Bulimia is a common eating disorder, affecting roughly 1 in every 25 women and girls at some point during their lifetime. A great many more will dabble in the behavior without developing the full-blown disorder.
What Is Bulimia?
Bulimia is when a person tries to avoid the guilt and calories that come from eating by purging the food shortly thereafter, usually by throwing it up. A person with bulimia may also use laxatives or other medications to try and flush food from their system.
Bulimia is often related to binge eating. A person who is trying to diet loses self-control and goes on a binge. Feeling guilty afterwards, they then try to rid their body of this overindulgence by vomiting what they just ate. But bulimia can also arise among those with normal eating habits who are trying to lose weight. It becomes a type of weight management strategy wherein they can still eat normally and enjoy the pleasures of food but hope to shed some weight in the process.
Those afflicted with bulimia are often overweight. So from outward appearances you’d never suspect they struggled with an eating disorder. So it can be a lot harder to spot than anorexia, and a person may engage in bulimia for years without ever being discovered.
Of all the eating disorders, bulimia is probably the most straightforward. It’s a utility behavior, designed to serve a specific purpose. The purging is a means to avoid calories, plain and simple. If you can direct a person towards better methods of weight management, it’s usually the easiest eating disorder to treat.
That said, bulimia can also be habit forming, and it’s a habit driven by guilt and shame. Though the act of purging isn’t in and of itself important to a person, the sense of relief from shame they receive from it can still make the habit difficult to stop.
Risk Factors For Bulimia
A number of things can make a person more prone to developing bulimia:
- Drug and alcohol abuse
- A history of anxiety disorders
- Being overweight or obese
- Having a poor body image or low self-esteem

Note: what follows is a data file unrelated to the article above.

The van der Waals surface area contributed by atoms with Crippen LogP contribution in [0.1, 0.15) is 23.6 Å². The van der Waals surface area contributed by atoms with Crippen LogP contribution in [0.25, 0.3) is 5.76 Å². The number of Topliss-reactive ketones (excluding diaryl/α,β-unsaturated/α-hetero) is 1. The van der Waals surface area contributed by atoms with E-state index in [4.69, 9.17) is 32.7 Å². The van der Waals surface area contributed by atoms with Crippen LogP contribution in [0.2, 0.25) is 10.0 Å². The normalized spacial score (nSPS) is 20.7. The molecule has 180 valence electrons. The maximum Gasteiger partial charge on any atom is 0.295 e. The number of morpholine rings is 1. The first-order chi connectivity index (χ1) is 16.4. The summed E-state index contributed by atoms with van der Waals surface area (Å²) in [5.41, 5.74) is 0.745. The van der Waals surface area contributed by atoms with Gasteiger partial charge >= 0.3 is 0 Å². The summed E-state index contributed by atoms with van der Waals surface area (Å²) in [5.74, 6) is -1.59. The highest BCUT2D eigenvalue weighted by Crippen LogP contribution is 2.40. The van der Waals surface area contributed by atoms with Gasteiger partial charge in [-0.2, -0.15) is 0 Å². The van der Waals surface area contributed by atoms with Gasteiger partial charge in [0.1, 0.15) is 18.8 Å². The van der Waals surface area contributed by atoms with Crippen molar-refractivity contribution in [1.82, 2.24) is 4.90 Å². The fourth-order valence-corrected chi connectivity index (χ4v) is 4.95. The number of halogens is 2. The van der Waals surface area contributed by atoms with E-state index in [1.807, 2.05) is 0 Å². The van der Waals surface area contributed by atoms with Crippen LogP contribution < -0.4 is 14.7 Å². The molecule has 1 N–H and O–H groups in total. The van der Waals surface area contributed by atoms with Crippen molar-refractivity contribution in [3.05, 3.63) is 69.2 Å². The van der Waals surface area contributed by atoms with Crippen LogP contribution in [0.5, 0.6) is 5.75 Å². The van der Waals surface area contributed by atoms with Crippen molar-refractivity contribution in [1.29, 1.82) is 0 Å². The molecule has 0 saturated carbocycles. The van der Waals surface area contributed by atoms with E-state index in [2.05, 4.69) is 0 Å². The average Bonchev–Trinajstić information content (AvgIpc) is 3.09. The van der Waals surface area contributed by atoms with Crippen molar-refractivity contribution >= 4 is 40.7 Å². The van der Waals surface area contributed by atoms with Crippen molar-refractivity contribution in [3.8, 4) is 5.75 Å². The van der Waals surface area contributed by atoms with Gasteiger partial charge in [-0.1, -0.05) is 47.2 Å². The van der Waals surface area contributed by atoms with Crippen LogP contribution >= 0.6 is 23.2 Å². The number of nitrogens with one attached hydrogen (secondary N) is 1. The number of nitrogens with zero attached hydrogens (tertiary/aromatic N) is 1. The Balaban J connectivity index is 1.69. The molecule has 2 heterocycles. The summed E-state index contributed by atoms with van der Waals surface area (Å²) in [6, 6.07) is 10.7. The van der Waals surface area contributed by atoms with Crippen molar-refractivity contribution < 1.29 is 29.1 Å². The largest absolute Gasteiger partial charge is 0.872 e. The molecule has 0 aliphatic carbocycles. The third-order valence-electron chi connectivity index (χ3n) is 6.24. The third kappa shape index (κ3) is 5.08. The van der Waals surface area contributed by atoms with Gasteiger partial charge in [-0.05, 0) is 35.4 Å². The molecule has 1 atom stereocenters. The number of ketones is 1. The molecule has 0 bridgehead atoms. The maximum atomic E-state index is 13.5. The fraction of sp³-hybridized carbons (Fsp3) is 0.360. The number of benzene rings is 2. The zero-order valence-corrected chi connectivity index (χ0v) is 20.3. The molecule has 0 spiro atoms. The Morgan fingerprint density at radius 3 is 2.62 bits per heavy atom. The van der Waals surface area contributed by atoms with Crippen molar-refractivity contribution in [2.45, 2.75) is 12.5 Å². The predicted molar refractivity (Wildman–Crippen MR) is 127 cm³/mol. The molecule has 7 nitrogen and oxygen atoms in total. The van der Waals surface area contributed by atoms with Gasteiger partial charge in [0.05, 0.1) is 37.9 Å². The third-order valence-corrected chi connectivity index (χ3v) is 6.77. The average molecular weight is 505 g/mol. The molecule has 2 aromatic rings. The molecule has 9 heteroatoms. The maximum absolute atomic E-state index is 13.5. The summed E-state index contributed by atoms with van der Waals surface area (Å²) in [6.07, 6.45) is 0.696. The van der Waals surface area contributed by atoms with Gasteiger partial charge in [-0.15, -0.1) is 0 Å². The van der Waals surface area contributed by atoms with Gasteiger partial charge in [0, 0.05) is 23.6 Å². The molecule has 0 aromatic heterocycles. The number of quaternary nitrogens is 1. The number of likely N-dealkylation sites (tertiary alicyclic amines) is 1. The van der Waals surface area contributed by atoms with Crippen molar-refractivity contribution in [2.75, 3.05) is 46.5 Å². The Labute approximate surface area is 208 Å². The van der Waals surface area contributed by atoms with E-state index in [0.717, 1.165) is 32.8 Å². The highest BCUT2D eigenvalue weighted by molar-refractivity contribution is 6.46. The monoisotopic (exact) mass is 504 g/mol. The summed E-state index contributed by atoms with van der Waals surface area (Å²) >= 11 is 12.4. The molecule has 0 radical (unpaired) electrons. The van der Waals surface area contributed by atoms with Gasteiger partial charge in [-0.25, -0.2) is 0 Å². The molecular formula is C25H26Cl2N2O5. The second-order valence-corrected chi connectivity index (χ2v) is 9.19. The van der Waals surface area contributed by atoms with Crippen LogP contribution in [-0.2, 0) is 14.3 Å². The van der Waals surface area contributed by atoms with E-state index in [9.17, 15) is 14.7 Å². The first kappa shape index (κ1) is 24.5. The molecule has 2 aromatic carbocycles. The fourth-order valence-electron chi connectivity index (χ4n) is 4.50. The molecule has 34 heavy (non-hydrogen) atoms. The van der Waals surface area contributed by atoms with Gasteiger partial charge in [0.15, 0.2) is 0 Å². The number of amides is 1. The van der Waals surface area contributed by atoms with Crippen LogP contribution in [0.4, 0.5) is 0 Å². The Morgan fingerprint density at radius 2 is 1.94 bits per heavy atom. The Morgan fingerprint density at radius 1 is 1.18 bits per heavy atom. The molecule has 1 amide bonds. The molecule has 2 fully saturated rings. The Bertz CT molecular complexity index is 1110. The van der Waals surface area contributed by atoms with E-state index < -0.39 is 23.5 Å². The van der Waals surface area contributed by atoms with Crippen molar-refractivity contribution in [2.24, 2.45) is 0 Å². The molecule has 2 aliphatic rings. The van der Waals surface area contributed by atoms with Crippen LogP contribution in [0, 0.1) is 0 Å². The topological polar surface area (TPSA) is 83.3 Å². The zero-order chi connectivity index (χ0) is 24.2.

- A history of being teased or scrutinized for one’s weight
- Coming from a family that places a heavy emphasis on weight or looks
Bulimia’s Harmful Effects and Consequences
Bulimia can lead to a number of different health problems:
- Damage to tooth enamel (caused by regurgitating stomach acid when vomiting)
- Inflammation of the esophagus
- Low blood potassium levels, which can lead to dangerous, abnormal heart rhythms and potentially cause a heart attack
- Increased risk of diabetes
In some respects bulimia can be even more dangerous than anorexia, because it leads to wild swings in blood pressure and blood nutrient levels. When a person eats and then vomits shortly thereafter, it disrupts the steady absorption of nutrients, resulting in a shock to the body. This cardiovascular whiplash is what leads to heart problems and the development of diabetes.
Signs & Symptoms of Bulimia
Here are some of the signs that someone you love is struggling with bulimia:
- Frequently excusing themselves to the bathroom after eating
- Fluctuating weight
- Complaining about one’s weight or expressing concerns about being fat
- Being secretive about eating or preferring to eat alone
- Unexplained mood swings
- Fingers that are raw from using them to induce vomiting
- Swelling of the salivary glands in the cheek
- Showing an obsessive interest in food
Since bulimia is often connected to binge eating, you might also refer to the signs and symptoms of binge eating disorder.
To meet the diagnosis of bulimia, a person must have had two or more bulimic episodes per week over the course of at least 3 months. If a person has had fewer than this they won’t qualify for a bulimia diagnosis, but that doesn’t mean you shouldn’t take it seriously or sit back and wait for their disease to progress. Any type of intentional purging is cause for concern, especially in children and teens.